'Dogs Are Not Cuddly Toys': New Law Requires Germans To Walk Their Dogs Twice A Day Germany's Federal Ministry of Food and Agriculture has announced a new law that would make all owners walk their dogs twice a day, starting next year.

'Dogs Are Not Cuddly Toys': New Law Requires Germans To Walk Their Dogs Twice A Day

  • Download
  • <iframe src="https://www.npr.org/player/embed/904329743/904383356" width="100%" height="290" frameborder="0" scrolling="no" title="NPR embedded audio player">
  • Transcript


News now from Germany, where dogs are saying...


FADEL: That's German for woof, woof.


Hounds from Hamburg to Munich are delighted, all because of a new rule that could go into effect next year. It's called...

UNIDENTIFIED PERSON: Hundeverordnung (ph).

CHANG: Meaning Dogs Act.

FADEL: Germany's Federal Ministry of Food and Agriculture has proposed that as early as next year, owners must walk their dogs twice a day.

CHANG: And not just a quick one around the block. Each walk must last at least one hour.

FADEL: The minister in charge is Julia Kloeckner, whose office declined to put her directly in touch with NPR today. But she was quoted in The Guardian, saying, "dogs are not cuddly toys. They also have their own needs which need to be taken into account."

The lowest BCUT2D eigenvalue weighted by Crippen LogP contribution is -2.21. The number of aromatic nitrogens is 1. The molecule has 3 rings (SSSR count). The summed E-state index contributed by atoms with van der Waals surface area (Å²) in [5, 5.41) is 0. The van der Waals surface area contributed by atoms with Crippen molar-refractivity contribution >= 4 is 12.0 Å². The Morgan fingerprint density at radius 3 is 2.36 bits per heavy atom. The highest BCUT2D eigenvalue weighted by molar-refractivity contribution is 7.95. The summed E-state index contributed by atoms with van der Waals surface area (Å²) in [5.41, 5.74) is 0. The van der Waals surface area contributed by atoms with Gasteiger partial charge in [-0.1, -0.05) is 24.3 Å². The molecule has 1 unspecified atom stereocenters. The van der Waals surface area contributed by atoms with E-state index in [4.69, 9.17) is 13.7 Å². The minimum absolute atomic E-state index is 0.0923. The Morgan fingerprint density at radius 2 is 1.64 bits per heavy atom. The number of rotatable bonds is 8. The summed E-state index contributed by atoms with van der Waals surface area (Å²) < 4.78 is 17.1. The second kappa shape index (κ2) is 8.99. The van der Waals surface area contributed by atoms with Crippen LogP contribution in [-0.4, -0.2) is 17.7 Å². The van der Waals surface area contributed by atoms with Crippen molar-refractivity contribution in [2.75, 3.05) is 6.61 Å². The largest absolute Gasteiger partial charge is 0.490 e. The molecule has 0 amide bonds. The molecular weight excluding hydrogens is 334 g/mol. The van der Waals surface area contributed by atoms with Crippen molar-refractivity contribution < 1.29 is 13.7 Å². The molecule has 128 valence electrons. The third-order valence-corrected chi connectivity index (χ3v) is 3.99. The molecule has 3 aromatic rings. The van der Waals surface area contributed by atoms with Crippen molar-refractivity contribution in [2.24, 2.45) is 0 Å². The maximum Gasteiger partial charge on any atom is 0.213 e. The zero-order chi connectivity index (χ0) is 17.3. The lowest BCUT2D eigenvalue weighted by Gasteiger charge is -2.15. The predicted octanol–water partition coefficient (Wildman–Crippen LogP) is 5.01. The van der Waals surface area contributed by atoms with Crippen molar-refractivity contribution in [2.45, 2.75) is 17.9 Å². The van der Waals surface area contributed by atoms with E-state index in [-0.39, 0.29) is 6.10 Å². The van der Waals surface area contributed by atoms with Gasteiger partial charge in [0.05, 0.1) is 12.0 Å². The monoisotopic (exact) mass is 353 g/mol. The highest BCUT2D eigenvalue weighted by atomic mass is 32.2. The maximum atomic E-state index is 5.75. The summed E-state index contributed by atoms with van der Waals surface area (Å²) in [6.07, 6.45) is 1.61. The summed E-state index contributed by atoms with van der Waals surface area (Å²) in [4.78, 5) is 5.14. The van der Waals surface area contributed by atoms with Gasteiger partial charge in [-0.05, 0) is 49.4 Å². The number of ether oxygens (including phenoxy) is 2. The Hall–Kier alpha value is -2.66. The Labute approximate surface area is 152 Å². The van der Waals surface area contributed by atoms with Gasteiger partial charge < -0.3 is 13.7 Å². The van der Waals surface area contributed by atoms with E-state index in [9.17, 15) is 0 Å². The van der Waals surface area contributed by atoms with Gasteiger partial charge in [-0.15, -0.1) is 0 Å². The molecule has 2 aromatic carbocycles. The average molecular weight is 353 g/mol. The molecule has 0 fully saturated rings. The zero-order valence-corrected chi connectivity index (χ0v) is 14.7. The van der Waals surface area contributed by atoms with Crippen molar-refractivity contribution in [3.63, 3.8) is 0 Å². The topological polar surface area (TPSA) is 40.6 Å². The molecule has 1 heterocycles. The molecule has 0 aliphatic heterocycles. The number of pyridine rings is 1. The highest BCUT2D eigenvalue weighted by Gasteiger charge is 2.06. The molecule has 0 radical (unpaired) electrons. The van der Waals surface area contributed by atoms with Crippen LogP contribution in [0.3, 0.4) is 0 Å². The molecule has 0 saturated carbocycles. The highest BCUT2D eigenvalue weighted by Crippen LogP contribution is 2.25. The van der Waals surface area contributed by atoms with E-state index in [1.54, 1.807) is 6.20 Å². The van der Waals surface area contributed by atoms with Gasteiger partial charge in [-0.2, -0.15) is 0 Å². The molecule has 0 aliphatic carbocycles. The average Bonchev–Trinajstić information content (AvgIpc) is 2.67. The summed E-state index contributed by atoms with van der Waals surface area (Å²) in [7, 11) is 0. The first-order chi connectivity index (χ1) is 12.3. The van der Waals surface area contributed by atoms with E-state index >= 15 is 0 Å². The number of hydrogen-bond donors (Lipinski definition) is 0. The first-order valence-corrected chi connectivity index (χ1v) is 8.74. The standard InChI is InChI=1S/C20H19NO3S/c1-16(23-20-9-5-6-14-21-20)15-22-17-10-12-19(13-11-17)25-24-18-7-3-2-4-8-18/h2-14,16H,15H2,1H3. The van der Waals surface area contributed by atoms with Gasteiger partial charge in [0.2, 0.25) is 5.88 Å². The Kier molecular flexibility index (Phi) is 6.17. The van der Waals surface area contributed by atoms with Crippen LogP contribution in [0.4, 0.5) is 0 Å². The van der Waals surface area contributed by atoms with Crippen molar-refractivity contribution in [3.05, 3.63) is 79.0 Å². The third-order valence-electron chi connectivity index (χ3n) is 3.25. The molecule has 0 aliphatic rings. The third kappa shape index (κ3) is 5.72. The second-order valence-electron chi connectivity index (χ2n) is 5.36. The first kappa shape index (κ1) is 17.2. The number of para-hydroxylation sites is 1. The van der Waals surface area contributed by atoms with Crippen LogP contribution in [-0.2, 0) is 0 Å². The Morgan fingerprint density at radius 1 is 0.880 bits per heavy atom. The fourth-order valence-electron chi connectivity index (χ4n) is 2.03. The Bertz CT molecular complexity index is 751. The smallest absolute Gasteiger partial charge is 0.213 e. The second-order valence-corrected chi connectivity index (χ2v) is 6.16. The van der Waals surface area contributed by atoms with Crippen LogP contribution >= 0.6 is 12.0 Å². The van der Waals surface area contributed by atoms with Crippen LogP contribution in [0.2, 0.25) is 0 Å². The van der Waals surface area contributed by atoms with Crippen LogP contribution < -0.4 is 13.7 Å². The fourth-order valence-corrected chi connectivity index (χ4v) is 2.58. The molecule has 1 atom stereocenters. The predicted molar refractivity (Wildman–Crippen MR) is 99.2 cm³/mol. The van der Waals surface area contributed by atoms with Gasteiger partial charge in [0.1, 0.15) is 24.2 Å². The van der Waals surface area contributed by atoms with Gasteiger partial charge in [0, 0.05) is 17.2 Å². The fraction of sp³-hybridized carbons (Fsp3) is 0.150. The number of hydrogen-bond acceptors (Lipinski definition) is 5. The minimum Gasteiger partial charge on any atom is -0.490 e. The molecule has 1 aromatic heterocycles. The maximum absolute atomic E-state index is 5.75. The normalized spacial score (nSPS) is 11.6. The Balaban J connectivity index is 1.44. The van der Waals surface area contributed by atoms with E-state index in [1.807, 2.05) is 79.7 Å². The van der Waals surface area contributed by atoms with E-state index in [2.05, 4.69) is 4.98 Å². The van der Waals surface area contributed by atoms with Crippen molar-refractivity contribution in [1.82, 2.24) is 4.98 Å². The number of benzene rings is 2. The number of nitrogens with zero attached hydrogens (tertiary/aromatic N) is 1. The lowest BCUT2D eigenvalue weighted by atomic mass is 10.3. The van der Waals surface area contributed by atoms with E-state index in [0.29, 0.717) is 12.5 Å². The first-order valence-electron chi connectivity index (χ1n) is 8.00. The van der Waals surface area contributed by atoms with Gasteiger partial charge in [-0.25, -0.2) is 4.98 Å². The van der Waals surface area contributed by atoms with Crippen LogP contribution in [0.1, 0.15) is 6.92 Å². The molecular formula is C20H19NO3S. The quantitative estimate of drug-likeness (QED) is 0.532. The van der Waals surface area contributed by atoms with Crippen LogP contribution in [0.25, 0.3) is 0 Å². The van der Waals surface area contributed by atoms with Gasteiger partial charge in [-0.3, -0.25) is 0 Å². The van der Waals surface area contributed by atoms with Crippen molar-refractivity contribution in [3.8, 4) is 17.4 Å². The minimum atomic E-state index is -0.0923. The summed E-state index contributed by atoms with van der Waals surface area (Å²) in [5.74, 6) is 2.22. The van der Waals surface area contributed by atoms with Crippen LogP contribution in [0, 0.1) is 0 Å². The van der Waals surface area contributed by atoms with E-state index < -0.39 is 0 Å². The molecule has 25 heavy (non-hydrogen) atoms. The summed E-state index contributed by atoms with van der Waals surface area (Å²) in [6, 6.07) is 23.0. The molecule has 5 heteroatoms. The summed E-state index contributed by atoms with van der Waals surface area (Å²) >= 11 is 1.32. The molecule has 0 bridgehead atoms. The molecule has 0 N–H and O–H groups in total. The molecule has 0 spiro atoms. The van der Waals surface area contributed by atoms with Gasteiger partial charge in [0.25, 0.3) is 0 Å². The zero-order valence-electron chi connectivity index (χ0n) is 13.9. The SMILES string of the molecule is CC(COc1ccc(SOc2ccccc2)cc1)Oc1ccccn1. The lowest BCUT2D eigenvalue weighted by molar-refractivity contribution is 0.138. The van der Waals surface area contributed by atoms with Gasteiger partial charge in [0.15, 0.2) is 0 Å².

CHANG: It's a strict rule that also says dogs can not be left alone at home all day.

FADEL: As for law enforcement, well, that's an open question. But "Monty Python" fans note, so far, Germany has failed to establish a Ministry of Silly Dog Walking Laws.


GEORGE CLINTON: (Singing) Bow-wow-wow-yippie-yo-yippie-yeah (ph). Bow-wow-yippie-yo-yippie-yeah (ph). Untied dog in a telematic society ain't your average huckleberry hound. Why must I feel like that? Why must I chase the cat?

Copyright © 2020 NPR. All rights reserved. Visit our website terms of use and permissions pages at www.npr.org for further information.

NPR transcripts are created on a rush deadline by Verb8tm, Inc., an NPR contractor, and produced using a proprietary transcription process developed with NPR. This text may not be in its final form and may be updated or revised in the future. Accuracy and availability may vary. The authoritative record of NPR’s programming is the audio record.